In Multifaceted Concert, The Timeless Narrative Of Yuletide Shines Anew

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The members of The Boston Camerata moved around the raised central portion of the cathedral to face different quadrants of the audience at Seattle’s St. James Cathedral. (Photos by Scott Kovacs)

SEATTLE — For its novel retelling of the Christmas story, Early Music Seattle united the Boston Camerata and the Medieval Women’s Choir for a sold-out, intermission-less program Dec. 3 in Seattle’s massive St. James Cathedral. The supreme beauty of the presentation, which included readings by the choir’s rehearsal director, Marion Seibert, prevailed over the challenges of four-direction seating and an initially awkward, ultimately well-navigated 20-minute pause during a medical emergency.

The program augmented and rearranged much of the music on the Camerata’s 2021 CD, Hodie Christus Natus Est. That recording, in turn, had its roots in the Camerata’s reputation-defining program and Nonesuch LP, A Medieval Christmas, recorded in 1975.

Since the 2021 CD, the Camerata’s superb performers have happily remained the same: Anne Azéma (director), voice, hurdy-gurdy, and bells; Camila Parias, soprano; Deborah Rentz-Moore, mezzo-soprano; Shira Kammen, vielle and voice; and Christa Patton, harp and winds (including medieval bagpipe). Some selections were sung monophonically by the 33-year old Medieval Women’s Choir, “the only non-auditioned medieval choir for all who identify as women.” Occasionally, the Camerata and the choir engaged in dialogue, with the narrator advancing the story between sung selections.

Only once did the choir launch into three-part harmony, and only once did it require some of its members to stretch their voices beyond their middle-range comfort zone. The ensemble may be non-auditioned, but the commitment of its members under the leadership of Eric Mentzel produced pitch-perfect singing of impressive beauty.

The evening was divided into six parts. It began with two “Prophecies,” one a Hebrew cantillation of the prophecy of Isaiah, the other a 10th-century Spanish prophecy of the Sybill. Then it proceeded into “Sponsus,” “Lux!”, “Pleine de Duçur,” and “The Story.” The concert ended with a “Benedicamus Domino.” The oldest music was 10th-century Spanish, and the most recent from 14th-century England, Spain, Italy, and Aquitania. Three pieces were based on a Cantiga attributed to King Alfonso X “el Sabio” (1221-1284), and others were from France and Normandy.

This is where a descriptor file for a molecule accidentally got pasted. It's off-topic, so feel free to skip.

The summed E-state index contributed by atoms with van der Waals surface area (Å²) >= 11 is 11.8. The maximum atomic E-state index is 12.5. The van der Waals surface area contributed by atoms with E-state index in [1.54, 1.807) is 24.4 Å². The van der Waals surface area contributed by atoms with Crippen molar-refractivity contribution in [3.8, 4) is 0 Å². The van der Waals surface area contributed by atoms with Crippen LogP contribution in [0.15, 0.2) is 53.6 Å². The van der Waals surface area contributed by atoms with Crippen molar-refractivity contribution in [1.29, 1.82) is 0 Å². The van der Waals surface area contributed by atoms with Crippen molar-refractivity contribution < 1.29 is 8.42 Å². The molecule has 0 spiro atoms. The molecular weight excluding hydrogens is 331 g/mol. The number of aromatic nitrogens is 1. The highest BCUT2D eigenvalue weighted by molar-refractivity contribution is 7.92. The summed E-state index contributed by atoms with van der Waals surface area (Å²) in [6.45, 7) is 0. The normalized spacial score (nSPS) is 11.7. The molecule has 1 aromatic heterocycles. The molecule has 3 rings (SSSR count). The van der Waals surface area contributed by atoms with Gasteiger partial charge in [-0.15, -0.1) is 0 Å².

Seattle’s massive St. James Cathedral welcomed The Boston Camerata and The Medieval Women’s Choir.

The ingenuity and choreographic skill that underlay the presentation cannot be overstated. As diverse as the musical sources may have been, they flowed together seamlessly. Save for changes of language, anyone without a printed program or knowledge of early-music history might have thought the music all came from the same source. The contrast between the energy of this program and the Boston Camerata’s very different “Free America,” which I saw in a theater-style recital hall in Philharmonie de Paris in 2018, provided further evidence of their musical mastery.

While the choir remained in one place, Azéma and her colleagues moved around the raised central portion of the cathedral to face different quadrants of the audience. Azéma had clearly scoped out the vast layout of the cathedral beforehand and arrived at shifting positions intended to include the entire audience, as divided as it was. The ease with which everyone moved between instruments and positions enabled the audience’s focus to remain on the music. I was close enough to watch Azéma’s eyes as she witnessed the medical emergency unfolding, felt the pulse of the audience, and wisely decided to pause so that the ailing audience member could receive all the attention she needed.

Beauty abounded. Azéma’s rock-solid, distinctive, mildly smokey mezzo-soprano, with its incisive but never grating edge, found its ideal counterparts in Parias’ higher and pure sound and Rentz-Moore’s magnificent lower-reachng mezzo-soprano. Everyone was capable of holding the stage and entrancing the audience during their solos. Of the three, Rentz-Moore was the only singer who could change her sound to match the emotional component of the words. She was also the only singer able to round her tone to project and blend without edge. The profundity of her contributions and strength of her convictions touched the heart.

When Kamen and Azéma both faced me, the timbral interface of the vielle’s high range with the one-note drone of hurdy-gurdy was tantalizingly delicious. Other felicitous moments arrived when Azéma’s voice blended with bagpipe and when bells sounded clearly as the choir performed the triplum, “Campanis cum cymbalis” (with bells and cymbals). Throughout the evening, musical perfection and spiritual conviction blended to create something greater than its estimable parts.